Review Summary: Semi-lucid ceiling gazing
Bathe Alone’s mission statement is to craft songs “you can lay on the floor and stare at the ceiling to”. It’s a humble statement, yet also one that acknowledges the artist’s capabilities and limitations in an effective manner. Last Looks
is an album that reaches great heights while never leaving the comfort of one’s bedroom: it is equal parts persistently accessible and rarely explicitly explicable.
The magnificent opener ‘Tarot Cards’ encompasses everything a dream pop song should: once the subdued, hazy intro bursts into a glistening chorus, the gently warm tone is set. Much like the entire record, the song feels lusciously sweet, like a cool spring breeze on the first warm day of the year. Bailey Crone, the sole member of Bathe Alone, possesses a voice that fits the dreamy music perfectly. Their gorgeously airy vocals guide lush synths and guitars by repeating simple, smooth lines: “These tarot cards are not read often / Fleeing the dark into softness
”. Last Looks
isn’t trying to tell stories as much as it aims to provide a point of departure for one’s thoughts to wander. Whether it’s the fractured memories of ‘The Silence’ or ‘Calm Down’s nebulous ponderings, the intentionally abstract blanks are there for the listener to fill in, guided by a wide array of gorgeous melodies.
Throughout the album, these melodies hit a perfect sweet spot. While every synth line, shimmering riff and vocal inflection manages to bear catchy qualities, they are tied to continuous reverb and subsequent drowsiness. As such, no single moment sticks out too aggressively while the entire experience still proves highly memorable, sufficiently grounded in its elegance to stick a successful landing. ‘In Deep’, one of Last Looks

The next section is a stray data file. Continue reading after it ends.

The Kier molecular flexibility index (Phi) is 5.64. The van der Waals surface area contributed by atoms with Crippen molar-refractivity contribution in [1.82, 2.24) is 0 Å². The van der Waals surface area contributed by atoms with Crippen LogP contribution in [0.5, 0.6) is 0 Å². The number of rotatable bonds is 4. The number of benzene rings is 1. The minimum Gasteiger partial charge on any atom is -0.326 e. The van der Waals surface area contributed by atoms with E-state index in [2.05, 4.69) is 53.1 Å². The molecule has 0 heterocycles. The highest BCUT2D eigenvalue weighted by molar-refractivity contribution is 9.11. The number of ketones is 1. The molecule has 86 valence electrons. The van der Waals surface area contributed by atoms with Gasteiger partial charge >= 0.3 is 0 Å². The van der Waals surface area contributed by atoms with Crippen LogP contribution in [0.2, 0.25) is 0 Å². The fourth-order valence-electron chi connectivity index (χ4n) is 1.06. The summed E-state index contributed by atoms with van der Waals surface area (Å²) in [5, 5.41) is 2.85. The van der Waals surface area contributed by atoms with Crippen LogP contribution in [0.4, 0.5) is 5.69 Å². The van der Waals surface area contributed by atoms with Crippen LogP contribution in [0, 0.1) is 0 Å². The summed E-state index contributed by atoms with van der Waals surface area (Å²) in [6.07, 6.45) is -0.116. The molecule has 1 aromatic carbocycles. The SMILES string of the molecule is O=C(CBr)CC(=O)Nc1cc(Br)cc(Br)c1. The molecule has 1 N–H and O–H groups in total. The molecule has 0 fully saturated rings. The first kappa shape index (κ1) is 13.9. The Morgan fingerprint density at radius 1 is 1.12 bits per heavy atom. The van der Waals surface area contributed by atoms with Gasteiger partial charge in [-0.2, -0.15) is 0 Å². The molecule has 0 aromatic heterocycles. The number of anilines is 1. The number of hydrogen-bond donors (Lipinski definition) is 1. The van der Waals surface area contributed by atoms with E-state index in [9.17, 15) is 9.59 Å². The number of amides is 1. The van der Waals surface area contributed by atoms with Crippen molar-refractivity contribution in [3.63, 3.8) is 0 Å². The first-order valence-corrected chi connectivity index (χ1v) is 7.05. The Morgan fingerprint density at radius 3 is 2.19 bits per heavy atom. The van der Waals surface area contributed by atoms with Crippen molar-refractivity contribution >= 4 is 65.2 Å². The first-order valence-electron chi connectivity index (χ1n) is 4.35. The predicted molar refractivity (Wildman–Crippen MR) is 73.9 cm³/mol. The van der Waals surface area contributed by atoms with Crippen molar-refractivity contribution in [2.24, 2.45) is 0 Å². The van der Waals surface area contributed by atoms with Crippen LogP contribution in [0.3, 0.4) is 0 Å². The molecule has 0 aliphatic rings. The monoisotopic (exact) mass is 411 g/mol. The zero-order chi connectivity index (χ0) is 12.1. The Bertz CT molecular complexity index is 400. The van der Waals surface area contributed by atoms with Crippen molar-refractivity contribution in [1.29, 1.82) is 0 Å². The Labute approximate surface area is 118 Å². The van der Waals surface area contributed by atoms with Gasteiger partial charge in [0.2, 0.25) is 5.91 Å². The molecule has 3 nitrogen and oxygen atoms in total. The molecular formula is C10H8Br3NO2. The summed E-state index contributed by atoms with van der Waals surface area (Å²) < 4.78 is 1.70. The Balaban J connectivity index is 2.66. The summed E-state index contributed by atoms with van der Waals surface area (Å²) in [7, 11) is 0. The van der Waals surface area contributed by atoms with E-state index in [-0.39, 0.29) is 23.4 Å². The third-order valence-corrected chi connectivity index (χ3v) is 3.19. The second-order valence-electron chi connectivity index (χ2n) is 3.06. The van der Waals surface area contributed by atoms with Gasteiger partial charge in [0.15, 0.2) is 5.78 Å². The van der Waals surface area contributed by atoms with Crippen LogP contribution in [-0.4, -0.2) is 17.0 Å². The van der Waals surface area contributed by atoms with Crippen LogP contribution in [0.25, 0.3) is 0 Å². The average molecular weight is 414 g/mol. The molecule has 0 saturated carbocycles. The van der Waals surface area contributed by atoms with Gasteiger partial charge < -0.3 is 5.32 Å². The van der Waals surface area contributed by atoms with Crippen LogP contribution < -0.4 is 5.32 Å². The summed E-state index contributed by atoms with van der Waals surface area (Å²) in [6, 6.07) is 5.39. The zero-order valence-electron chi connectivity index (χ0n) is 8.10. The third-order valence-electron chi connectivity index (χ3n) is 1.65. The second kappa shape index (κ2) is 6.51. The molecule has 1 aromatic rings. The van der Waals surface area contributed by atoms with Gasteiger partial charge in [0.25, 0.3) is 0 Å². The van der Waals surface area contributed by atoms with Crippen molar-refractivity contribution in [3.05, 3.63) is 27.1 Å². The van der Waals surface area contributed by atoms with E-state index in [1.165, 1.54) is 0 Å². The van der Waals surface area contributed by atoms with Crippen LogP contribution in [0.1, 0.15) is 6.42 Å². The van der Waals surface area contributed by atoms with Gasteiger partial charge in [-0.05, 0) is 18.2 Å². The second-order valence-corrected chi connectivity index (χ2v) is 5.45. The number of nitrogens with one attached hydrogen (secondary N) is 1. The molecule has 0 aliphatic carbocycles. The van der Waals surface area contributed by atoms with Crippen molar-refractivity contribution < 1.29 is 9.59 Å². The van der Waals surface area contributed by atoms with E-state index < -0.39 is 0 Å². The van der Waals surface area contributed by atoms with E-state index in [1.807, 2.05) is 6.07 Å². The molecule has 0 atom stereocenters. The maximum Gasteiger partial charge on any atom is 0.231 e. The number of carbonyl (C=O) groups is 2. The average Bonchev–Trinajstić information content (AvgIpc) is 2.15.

’ highlights, bounces an echoing vocal pattern off a playful bass line, solidifying the record’s delightfully semi-lucid atmosphere. Here, Bailey’s self-awareness is highly susceptible and exemplified as no song overstays its welcome. ‘In Deep’ needs a mere three minutes to successfully crystallise its aura, whereas ‘Limbo’ allows itself space to breathe and delightfully intertwine synthwave and jangle pop. Naturally, this crossroads is as dreamy and gentle as the rest of the record, with the charming chorus posing questions of one not knowing “where to go in limbo
”. What this particular limbo may entail is up to whoever cares to wonder to decide (or not decide) on.
Simply put, Last Looks
is a magnificent dream pop album. It accomplishes precisely what it sets out to do; even the slightly misplaced guitar solo in ‘Curbside’ does not detract from the ability to gaze at one’s ceiling while the record is playing. It leaves enough abstraction to work itself into the minds of listeners, while putting forth a collection of highly memorable melodies to firmly keep it there. With spring approaching, Bathe Alone has crafted the ideal soundtrack to revel in as the outside world is starting to look more appealing.. from your bedroom window.